1. Your comment about getting by with a fairly small toolbox reminded me of something Richard Rusczyk said at Math Prize for Girls last year. There’s a video of his speech here:
    http://mathprize.atfoundation.org/archive/2009/rusczyk

    It’s an hour long. The part I was thinking about begins around 27:50 and lasts only a minute. He’s talking about MOEMS and how they crafted the problems to be solvable many different ways. Someone asked him how he solved a problem and he explained. They took away one of his “tools” and he solved it again. They took away another “tool” and he found another way to solve it.

    The whole talk is interesting (although I think it was more interesting to be there than to watch it online). His slides are available separately at http://mathprize.atfoundation.org/archive/2009/index, but they definitely don’t say everything that his talk does.

    Comment by Jo In OKC — 2010 July 5 @ 10:46 | Reply

    • I’m very fond of Rusczyk’s books, but I don’t know that I’d have the patience to sit through an hour-long video talk. I’ve not seen the MOEMS problems, but the AMC-8 and AMC-10 problems are certainly solvable in multiple ways.

      I tried taking the AMC-8 and AMC-10 tests this year alongside my math team, to see how rusty my math skills have gotten. The AMC-8 was easy for me, but I did not finish the AMC-10. I scored 127.5 out of 150, which is respectable, but not stellar (I didn’t get any wrong, but I did not have time to do all the problems). I probably would have done better 40 years ago, when I still remembered some geometry. The AMC-10 is fast-paced enough that it does help to remember a bit more, as re-deriving things does take a little longer. Not having used any geometry for almost 40 years certainly slowed me down.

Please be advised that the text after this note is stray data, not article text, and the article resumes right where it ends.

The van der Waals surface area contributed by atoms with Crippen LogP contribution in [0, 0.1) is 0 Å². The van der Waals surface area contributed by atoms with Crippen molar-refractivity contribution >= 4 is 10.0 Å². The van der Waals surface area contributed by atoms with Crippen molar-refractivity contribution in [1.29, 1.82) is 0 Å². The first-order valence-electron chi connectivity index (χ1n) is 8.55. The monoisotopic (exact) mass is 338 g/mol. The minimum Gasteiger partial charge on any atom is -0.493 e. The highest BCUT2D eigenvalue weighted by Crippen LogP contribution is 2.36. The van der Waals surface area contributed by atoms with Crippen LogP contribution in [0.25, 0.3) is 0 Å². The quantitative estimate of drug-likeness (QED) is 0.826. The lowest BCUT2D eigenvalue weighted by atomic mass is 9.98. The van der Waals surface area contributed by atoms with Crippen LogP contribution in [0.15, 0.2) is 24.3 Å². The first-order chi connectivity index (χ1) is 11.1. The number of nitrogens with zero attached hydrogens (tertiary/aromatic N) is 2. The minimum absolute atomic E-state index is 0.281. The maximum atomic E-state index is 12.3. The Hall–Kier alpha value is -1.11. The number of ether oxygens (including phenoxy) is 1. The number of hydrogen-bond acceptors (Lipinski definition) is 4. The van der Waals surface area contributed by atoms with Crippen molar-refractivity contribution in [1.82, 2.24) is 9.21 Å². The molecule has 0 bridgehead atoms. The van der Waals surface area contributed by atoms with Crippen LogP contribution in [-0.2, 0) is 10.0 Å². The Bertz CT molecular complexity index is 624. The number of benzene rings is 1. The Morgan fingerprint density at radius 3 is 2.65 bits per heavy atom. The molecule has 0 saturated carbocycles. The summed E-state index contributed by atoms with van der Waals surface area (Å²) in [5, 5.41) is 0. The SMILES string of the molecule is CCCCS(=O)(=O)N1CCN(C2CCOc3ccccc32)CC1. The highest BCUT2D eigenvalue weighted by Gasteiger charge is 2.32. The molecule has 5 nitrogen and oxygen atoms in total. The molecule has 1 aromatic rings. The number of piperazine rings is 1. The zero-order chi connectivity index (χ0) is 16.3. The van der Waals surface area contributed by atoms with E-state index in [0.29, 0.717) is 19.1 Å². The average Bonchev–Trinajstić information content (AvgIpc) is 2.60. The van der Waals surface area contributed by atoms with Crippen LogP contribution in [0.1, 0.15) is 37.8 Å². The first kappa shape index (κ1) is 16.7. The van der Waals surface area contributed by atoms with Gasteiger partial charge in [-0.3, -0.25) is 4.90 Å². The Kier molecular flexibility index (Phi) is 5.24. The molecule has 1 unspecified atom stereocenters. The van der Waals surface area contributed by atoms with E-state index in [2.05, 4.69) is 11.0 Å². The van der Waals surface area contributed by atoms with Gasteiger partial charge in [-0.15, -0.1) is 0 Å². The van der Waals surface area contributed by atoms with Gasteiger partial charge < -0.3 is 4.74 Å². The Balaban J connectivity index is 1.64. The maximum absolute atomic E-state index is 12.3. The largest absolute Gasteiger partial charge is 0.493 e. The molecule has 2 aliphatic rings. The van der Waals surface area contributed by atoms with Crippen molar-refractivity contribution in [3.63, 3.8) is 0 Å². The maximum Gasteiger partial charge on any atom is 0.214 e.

Comment by gasstationwithoutpumps — 2010 July 5 @ 11:26 | Reply

  2. I feel like you, if math didn’t involve creative thinking, I wouldn’t be doing it. I couldn’t teach in a program that revolved around students memorizing rules. I wonder about some of the other points Devlin makes though. He says,

    “Of course, teaching math in the progressive way requires teachers with more mathematical knowledge than does the traditional approach (where a teacher with a weaker background can simply follow the textbook – which incidentally is why American math textbooks are so thick). It is also much more demanding to teach that way, which makes it a job that deserves a far higher status and better pay-scale than are presently the case. And it’s a lot harder to collect the data to measure the effectiveness of the education, since it means looking at the actual products of the process: real, live people.”

    He’s making a whole bunch of claims here. He seems to be saying that the typical math teacher is simply not capable, ability-wise, to teach using an approach that requires independent thinking. This should be a controversial point, and is not necessarily the case.